2017; 309 pages. New Author? : No. Genre : Short Stories; Anthology; Horror-Thriller. Overall Rating : 8½*/10.
Say, does the phrase “Tales From The Crypt” ring any bells for you? There were a couple films with that title in the 70’s; and a similarly-named TV series in the late 80’s to early 90’s. And if you’re a member of the senior citizen crowd, you might even remember the comic-book series with that title that started it all was back in the 50’s.
The comics are slightly before my time (that’s my story and I’m sticking to it), but I do remember sometimes finding them at used-book stores and picking them up for next to nothing.
I always enjoyed reading those comic books because, as a kid, they could scare me without giving me nightmares. Regardless of theme or setting, each ‘tale’ had a twist to it, plus a dab of macabre humor, and that’s what kept me looking for more back issues of it.
And if creepy tales with twists tickle your reading fancy, you might give Road Games and Other Weird Tales a try.
What’s To Like...
Road Games and Other Weird Tales is comprised of 10 short stories that sprang from the creative brain of Marlin Williams. The stories vary in length from 2-to-56 pages; from lighthearted to somber, and from the mundane to the paranormal. So if you’re reading one of the stories, and it doesn’t float your boat (which will happen with almost any anthology book), there’s a good chance that the next tale will.
Table of Contents (spoiler-free)...
01) Lickety Split – There’s more to losing weight than losing weight.
02) Life Form – Black holes and bio-ships don't mix.
03) Them – Aliens in a diner.
04) The Killing Kind – I’d like my Ted Bundy with a twist, please.
05) The Same Old Nightmare – A feeling of dread we all share.
06) Boucherie – Vampires, werewolves, and things that go ROWR in the night.
07) The Agency – An Oscar performance by a long-forgotten thespian.
08) Lint – What's the word for 'fear of laundry day'?
09) Cracked – What’s the word for ‘fear of aphorisms’?
10) Road Games – Smokey and the Bandit meets Deliverance. Plus bubbles.
My favorite story was the titular Road Games. I had a fun time wondering, along with our two protagonists, what the fiendish-but-innovative Wilkerson brothers would come up with next. One part of it reminded me of a scene from the Will Smith movie The Wild Wild West, and that was kewl.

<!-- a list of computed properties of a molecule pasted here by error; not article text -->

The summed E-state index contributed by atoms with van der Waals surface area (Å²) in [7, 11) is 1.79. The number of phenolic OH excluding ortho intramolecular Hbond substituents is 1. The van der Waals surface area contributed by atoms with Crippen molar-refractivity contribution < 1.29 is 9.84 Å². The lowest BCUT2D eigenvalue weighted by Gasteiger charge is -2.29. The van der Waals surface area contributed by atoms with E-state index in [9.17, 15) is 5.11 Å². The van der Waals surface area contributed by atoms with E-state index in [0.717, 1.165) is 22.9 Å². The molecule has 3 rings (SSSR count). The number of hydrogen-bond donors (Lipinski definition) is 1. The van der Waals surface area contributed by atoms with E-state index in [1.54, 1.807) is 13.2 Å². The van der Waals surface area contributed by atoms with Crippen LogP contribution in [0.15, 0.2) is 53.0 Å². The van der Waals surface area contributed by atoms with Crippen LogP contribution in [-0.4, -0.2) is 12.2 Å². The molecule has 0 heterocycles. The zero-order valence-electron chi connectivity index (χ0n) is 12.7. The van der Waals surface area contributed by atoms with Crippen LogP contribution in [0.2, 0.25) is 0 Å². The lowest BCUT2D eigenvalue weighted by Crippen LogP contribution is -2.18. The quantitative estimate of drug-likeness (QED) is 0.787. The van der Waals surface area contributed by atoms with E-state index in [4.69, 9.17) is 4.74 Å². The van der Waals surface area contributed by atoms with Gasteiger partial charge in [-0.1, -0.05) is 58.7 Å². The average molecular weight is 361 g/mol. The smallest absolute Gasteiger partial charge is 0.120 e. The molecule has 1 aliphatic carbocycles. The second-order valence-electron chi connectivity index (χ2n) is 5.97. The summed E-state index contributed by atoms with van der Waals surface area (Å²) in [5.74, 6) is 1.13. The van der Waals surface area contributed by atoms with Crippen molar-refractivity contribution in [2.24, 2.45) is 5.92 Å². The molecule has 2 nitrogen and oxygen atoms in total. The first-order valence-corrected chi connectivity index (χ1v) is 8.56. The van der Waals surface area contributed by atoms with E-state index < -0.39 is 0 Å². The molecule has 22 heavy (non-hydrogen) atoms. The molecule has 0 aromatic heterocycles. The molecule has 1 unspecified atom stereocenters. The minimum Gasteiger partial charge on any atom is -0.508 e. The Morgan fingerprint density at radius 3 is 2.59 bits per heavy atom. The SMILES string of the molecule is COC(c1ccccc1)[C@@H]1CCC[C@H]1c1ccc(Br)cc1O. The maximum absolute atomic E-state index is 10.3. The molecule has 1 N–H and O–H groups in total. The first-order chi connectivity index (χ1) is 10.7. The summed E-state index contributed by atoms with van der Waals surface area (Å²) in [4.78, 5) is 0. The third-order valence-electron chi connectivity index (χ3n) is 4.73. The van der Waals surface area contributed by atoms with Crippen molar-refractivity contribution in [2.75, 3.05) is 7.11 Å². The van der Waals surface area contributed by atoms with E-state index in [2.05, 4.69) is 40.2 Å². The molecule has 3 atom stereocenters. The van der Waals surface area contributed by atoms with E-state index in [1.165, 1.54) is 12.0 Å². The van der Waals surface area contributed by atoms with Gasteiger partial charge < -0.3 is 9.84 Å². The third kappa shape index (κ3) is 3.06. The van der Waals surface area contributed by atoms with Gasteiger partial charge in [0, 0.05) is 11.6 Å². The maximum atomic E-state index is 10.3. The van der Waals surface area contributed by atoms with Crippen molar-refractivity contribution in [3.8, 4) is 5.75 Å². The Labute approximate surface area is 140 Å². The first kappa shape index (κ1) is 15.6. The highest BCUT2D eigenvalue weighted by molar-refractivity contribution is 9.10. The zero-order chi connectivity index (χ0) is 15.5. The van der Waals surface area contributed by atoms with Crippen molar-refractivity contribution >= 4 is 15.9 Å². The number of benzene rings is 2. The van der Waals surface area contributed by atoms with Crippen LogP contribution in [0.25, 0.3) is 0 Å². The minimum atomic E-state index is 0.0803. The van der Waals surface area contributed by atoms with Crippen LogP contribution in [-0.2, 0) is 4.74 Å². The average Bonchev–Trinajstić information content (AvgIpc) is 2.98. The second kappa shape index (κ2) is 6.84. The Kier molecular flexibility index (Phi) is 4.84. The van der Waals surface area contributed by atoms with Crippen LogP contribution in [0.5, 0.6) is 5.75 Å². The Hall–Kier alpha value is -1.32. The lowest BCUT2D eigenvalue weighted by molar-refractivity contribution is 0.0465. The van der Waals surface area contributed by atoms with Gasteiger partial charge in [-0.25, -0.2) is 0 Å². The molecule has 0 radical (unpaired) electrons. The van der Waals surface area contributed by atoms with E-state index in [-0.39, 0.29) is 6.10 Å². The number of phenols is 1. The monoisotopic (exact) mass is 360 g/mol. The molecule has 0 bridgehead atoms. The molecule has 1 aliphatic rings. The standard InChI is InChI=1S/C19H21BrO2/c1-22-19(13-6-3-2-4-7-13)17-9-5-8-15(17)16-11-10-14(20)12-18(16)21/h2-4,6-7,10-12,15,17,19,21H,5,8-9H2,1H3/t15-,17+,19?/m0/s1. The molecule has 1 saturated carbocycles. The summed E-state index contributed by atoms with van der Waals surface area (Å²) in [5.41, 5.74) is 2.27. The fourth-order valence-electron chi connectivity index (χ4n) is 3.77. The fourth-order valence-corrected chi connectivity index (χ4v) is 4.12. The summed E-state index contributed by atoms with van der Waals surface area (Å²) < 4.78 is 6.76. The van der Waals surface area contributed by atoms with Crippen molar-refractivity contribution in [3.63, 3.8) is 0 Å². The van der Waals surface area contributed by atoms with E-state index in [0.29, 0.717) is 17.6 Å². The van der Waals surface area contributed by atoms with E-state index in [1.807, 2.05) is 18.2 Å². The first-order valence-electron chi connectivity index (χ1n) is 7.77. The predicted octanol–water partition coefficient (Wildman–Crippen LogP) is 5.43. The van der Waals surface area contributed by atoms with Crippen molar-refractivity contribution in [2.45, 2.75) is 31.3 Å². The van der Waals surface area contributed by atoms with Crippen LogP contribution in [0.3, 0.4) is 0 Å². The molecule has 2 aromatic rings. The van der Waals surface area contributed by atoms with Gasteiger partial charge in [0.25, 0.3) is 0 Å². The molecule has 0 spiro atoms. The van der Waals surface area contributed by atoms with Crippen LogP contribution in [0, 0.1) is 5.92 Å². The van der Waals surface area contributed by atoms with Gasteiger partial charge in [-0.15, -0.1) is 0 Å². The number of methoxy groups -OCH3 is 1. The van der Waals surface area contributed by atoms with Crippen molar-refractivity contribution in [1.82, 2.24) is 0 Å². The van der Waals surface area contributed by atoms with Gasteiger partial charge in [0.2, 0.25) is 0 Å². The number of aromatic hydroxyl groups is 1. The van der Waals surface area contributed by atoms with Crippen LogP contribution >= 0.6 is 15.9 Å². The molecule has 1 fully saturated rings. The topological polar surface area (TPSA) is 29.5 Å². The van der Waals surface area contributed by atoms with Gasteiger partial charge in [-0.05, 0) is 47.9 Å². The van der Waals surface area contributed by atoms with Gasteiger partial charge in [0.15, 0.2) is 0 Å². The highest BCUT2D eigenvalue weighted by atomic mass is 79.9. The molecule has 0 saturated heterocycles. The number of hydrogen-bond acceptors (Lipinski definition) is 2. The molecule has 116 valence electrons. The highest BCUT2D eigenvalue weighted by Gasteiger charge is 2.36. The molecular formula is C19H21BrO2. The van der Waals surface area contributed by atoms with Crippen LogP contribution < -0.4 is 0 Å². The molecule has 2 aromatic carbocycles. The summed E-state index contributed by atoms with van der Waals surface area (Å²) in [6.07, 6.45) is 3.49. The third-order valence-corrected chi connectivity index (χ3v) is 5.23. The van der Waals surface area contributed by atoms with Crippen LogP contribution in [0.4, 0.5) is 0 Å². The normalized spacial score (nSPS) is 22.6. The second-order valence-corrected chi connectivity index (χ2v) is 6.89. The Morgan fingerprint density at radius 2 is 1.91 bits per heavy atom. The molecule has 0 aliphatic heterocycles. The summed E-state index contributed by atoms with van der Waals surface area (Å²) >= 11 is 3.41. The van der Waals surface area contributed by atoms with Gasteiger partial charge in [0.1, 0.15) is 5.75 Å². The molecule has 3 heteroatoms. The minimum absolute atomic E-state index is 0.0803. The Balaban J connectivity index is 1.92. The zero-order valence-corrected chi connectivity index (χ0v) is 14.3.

My other faves were The Killing Kind, The Same Old Nighmare, Boucherie, and Lint, but honestly, all ten tales kept my interest. Your favorites will probably be different from mine.
You’ll meet Miss Coaly Banks in the very first story, Lickety Split, and I grew to like her. She pops up again in the two shortest stories, so that was a treat. She’s the only recurring character though.
The pacing is good throughout all of the stories; there really aren’t any slow spots. There’s a neat, short bit of prose by Marlin’s wife, Sheila, at the beginning of The Killing Kind. And I enjoyed the nod to Fantasia in Lickety Split, and a second nod to it (specifically the ‘bubbles’ in the subpart of it, The Sorcerer’s Apprentice) in Road Games. I chuckled at the made-up word “metaphoribly” in Road Games; I will have to work it into one of my reviews somewhere down the road.
“It was a satellite, or pieces of it anyway.”
He shook his head. “It was a flying saucer.”
“What makes you think that?” he asked.
“Why else would NASA be out here after that thing came down?”
“Because it was their satellite.”
“The men in black were with them.”
“They had tracking dogs,” said Mr. Robbins. He raised his chin at Ernie, looked down at him, and doled out his next statement in disjointed words. “Sniffing-out-little,-gray-skinned-aliens.” He sniffed. (pg. 89)
“If your plan is to confront a clan of vampires, aren’t we going to need things like wooden stakes, holy water, and stuff like that?” (…)
“I’ve got something better.”
She patted her handgun. “A silver bullet in the heart.”
“I thought that was for werewolves.” He chuckled at his joke and ended it with a smirk.
“It will kill a loup-garou as well,” she replied in a matter of fact tone.
He lost the smirk and wrinkled his brow. “What the hell is a loup-garou?”
“Pray you never have to find out.” (pg. 160)
“Waitress, there’s a piece of space shuttle in my lunch.” (pg. 88)
The quibbles are minor and not about the storytelling or the writing.
First, there are no page numbers, which messes up an OCD note-taker like me. Second, although the paragraphs themselves are properly aligned to the left, they aren’t justified. Kinda like the paragraphs in this review, but blogs can be excused from this. Last, and least, although there’s no need for chapters in any short story, here there weren’t any breaks between one paragraph to the next when the scene shifts, and that got confusing once or twice.
So I numbered the book pages myself, to appease my inner OCD. And ignored the paragraph breaks and justification issues, both of which can be easily fixed in the subsequent editions.
One last point about the stories themselves. For me, the best thing about reading Road Games and Other Weird Tales was trying to anticipate what the twists in each story were going to be. Marlin Williams is known for his “double twists”: just when you congratulate yourself for correctly guessing what wrinkle he has in store in a tale, he up and adds an unforeseen “twist to the twist”, which makes the stories' endings delightfully surprising. This “twofer” occurs in all of the tales here except the two shortest ones, and it keeps you on your toes when reading the book.
8½ Stars. Bottom Line: If you liked Tales From The Crypt as a kid, in any of its formats, you’re going to enjoy Road Games and Other Weird Tales. And after you've finished, give Marlin's novel, The Attic Piranhas, a try, and keep an eye out for a pair of new full-length books he’s rumored to be writing.